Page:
Coolant leaks when car isn't running
You might think that coolant is more likely to leak out of the car when the engine is running, but this isn’t the case. Coolant can leak more easily when it circulates in the engine's system. Is it possible to have coolant leakage when your car isn't running?
Damaged hoses or radiator caps, bad radiators, defective pumps, and coolant leaks can cause the car to stop running. It’s also possible that there is a bad heater core or a blown head gasket. Bad intake manifold gaskets could be the cause.
We will examine the reasons coolant could leak while the engine is not running. You will be shown simple solutions.
- Coolant Leakage Causes While Your Car Is Running
- Coolant Leakage: What to Look for?
- How to Repair Coolant Leak
- What Can I Do if My Coolant Leaks?
Coolant Leakage Causes While Your Car Is Running
1. Bad Heater Core
Hot coolant gets pumped into the engine through the system’s heater core. When you turn on the heater, the heat generated by the system is blown into your vehicle via the HVAC vents.
Bad heater cores can cause heat loss and make it difficult to get heat in the system. There might be leakage around the drivers or passenger seats, and under the car.
2. Hoses that are damaged
Broken hoses can cause leaks when an engine is in use. The pressure within the engine can increase or decrease depending on what the hole is.
Hoses may become fragile and wear over time. This is why it's important to inspect them regularly. Unchecked heat or constant pressure could cause increased wear.
3. Radiator Cover or Radiator Bad
It is necessary to protect the coolant system from the elements. The radiator cap also regulates the temperature.
The cap can be damaged and coolant could leak, resulting in lower radiator levels. Due to the increased pressure within the hoses, coolant could leak from the reservoir and cause engine damage.
High speeds can also cause cracks or damage to the radiator, such as corrosion and stones.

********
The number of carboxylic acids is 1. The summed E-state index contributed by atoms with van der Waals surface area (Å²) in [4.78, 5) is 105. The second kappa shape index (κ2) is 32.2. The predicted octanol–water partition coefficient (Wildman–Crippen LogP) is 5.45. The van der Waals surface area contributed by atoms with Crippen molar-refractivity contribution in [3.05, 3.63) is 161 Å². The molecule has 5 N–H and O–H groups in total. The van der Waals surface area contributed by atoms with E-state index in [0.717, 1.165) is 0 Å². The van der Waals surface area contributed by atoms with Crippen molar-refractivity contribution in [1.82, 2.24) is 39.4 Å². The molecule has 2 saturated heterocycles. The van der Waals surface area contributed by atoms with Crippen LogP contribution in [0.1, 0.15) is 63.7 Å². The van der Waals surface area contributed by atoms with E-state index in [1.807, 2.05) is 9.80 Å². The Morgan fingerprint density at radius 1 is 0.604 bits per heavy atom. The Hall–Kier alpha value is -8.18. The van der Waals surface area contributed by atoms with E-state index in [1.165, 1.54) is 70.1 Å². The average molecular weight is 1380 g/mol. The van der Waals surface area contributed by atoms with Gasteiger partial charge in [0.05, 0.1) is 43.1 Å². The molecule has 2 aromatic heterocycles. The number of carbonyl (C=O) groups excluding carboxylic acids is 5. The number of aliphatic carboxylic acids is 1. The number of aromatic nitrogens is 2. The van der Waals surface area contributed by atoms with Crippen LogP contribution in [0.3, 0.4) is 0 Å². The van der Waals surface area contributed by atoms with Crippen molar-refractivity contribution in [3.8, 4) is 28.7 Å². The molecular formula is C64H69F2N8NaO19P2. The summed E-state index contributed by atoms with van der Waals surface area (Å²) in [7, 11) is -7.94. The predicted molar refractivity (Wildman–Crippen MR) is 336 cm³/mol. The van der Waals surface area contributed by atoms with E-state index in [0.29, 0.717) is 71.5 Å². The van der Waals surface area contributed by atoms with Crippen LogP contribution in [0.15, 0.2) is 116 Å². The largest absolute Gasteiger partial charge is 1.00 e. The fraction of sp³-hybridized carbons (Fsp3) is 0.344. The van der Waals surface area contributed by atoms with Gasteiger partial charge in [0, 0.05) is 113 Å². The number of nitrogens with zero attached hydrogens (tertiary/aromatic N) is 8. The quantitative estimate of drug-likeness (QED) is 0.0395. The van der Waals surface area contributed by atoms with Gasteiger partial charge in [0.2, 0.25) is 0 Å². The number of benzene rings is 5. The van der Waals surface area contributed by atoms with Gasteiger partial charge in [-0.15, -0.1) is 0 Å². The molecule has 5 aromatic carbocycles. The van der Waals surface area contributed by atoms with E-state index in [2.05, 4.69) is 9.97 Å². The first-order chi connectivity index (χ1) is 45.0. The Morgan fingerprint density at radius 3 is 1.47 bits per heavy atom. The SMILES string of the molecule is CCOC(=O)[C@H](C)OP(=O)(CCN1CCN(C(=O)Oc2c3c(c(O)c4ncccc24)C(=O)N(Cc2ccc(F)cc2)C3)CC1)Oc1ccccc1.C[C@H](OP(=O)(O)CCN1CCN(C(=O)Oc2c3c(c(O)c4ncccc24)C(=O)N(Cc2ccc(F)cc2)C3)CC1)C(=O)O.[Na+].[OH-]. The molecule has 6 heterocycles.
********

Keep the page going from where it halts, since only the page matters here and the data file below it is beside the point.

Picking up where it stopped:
RELATED: 6 Symptoms of a Bad Radiator Cap (& Replacement Cost)
4. Head Gasket
A blown head gasket could be the reason coolant is leaking into your engine oil, or combustion chamber. Head gaskets are responsible for keeping oil and coolant separate.
As coolant leaks into the system, it’s no longer able to keep the engine cool. This problem occurs when the engine is running and when it’s off, but running the engine is more dangerous since the motor will start overheating.
Bad head gaskets can cause coolant loss. You will be able to see where coolant is leaking between the block of the engine and the head.
RELATED: 7 Easy Steps to Check if Your Head Gasket Is Blown
5. Defective Water Pump
A water pump that is not working properly can cause a coolant leak. The water pump’s job is to push the coolant through the hoses smoothly.
The coolant will not flow as it should when the water pump fails. The engine can also be affected by this issue.
6. Bad Intake Manifold Gasket
You will find the intake manifold gasket at the point where it connects with the engine. A bad gasket could cause coolant to leak below the vehicle.
You will be better off if you fix it as quickly as possible. It could cause serious problems when your engine runs.
RELATED: 5 Causes of a Coolant Leak (& How to Fix it)
Coolant Leakage: What to Look for?
You should first look around your radiator for any leakage. It is possible to clear the radiator from leaves, dirt, and debris in order to find the source of the coolant.
To check if the cap is cracked or damaged, you should inspect it as well. You should secure it to your radiator in order to prevent any leakage.